Oaken Update – March, 2014

Retirement Income Fund (RIF) - part of a healthy retirement plan

Whether your retirement is around the corner or years away, a RIF will likely be part of your plan. That means it’s never too early to start planning.

A RIF is an account that’s registered with the federal government, and is like an extension of a Retirement Savings Plan (RSP). Similar to an RSP, a RIF provides a tax shelter for interest, dividend and capital gain income. However, that’s where the similarity ends. RIF require annuitants to withdraw a minimum annual payment, subject to a pre-defined schedule. For example, a 71-year-old purchasing a RIF today would be required to withdraw a minimum of 7.38% of the remaining balance as at the end of the previous year. This percentage increases each year.

While there is no minimum age limit to open a RIF, any RSPs must be ended by December 31 in the year that you turn 71. At that point, you can do one of three things with your RSP: cash it out, convert it into an annuity, or roll it over into a RIF. As part of your planning, you should consider that RIF payments are both taxed as regular income and are used to calculate tax credits and benefits, such as Old Age Security.

Tips for getting the most from your RIF

To get the most out of your RIF, you should consider:

  • Split income with your spouse. Shift up to 50% of eligible income
    to a lower income spouse to reduce your combined taxes and
    impact on income tested tax credits and benefits (i.e. Old Age Security).
  • Use a younger spouse’s age to determine minimum annual payment.
    If your spouse is younger than you, you can base the minimum
    annual payment on their age to preserve your capital inside the RIF plan.
  • Decide when to take income. Subject to the minimum annual
    payment requirements, you can decide the frequency and amount
    of your withdrawals.
  • Make one last RSP contribution. If you have sufficient room, you
    can consider topping up your RSP before converting to a RIF.
    The deductions can be saved for future years to reduce your taxable
    income and reduce clawbacks on income tested tax credits and benefits.

Oaken is out in the community!

We want to get to know our customers better, and that’s why we’re making a special effort to get out into the community. Last month we were at the Zoomer Show in Vancouver, where we set up our booth, met lots of current and future Oaken customers. We also gave away a $500 GIC – congratulations to our lucky winner, Pat Petrala from Vancouver, B.C.!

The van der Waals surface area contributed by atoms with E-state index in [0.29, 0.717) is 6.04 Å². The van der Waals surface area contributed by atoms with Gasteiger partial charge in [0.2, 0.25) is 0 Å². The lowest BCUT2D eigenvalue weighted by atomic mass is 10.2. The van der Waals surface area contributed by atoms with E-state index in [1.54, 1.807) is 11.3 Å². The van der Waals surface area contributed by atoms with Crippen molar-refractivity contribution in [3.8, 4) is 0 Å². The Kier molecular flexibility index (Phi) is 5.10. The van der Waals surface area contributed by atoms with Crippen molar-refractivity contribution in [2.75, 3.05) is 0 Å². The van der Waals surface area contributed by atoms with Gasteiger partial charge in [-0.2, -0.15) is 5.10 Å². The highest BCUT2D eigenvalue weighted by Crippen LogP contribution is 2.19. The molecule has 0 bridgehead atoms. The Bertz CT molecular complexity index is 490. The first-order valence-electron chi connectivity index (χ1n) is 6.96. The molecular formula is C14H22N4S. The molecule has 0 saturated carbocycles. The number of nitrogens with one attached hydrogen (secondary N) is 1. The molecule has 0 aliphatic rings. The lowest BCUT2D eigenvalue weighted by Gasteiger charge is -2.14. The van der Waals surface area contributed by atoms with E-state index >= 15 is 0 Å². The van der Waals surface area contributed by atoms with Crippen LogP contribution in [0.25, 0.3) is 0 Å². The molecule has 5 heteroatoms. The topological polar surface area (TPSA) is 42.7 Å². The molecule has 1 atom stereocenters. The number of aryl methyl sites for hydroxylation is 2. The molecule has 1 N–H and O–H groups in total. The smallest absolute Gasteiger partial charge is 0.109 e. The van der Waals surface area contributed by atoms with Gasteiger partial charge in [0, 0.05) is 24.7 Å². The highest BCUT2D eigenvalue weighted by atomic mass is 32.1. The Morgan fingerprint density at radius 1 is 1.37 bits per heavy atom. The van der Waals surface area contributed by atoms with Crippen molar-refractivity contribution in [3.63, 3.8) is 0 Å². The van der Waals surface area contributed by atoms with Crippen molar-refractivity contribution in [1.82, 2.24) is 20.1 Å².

Even more recently we were at the Senior Expo in Victoria, presented by Senior Living Magazine, where we met even more British Columbians. And next month we’re heading to Ottawa for the Zoomer Show at the Ernst & Young Centre on April 26th and 27th, where we’ll be giving away another $500 GIC. We hope to see you there.


Articles about RIFs (and retirement in general)

There’s a lot to consider when planning your retirement. Here are some articles that will help you get started.

60, 65, 70? Five points to consider before deciding when to take Canada or Quebec Pension Plan benefits. This article shows that retirement at 65 isn’t for everyone.

RRIFs are more flexible but can you run out of money? The benefits and drawbacks of RIFs.

When to convert an RRSP to a RRIF – early, at the last possible moment, or not at all? A quick guide to timing your retirement moves.


The information, materials and opinions contained in this Blog are provided for your information only. This Blog does not constitute legal, financial or other professional advice and you should not rely on it as an alternative to specific advice based on your particular circumstance.

This blog contains links to third party websites. These links are provided for information and convenience; Oaken does not endorse the content of any third party website, and it makes no representation or warranty as to the information on such third party sites. By clicking on any link to a third party site, you leave Oaken’s website and do so at your own risk.

Oaken disclaims all liability for any damage or loss that results from your access to or reliance on information contained in this Blog or any third party site.

Be the first to leave a comment

Share your thoughts

Your email address will not be published. Required fields are marked *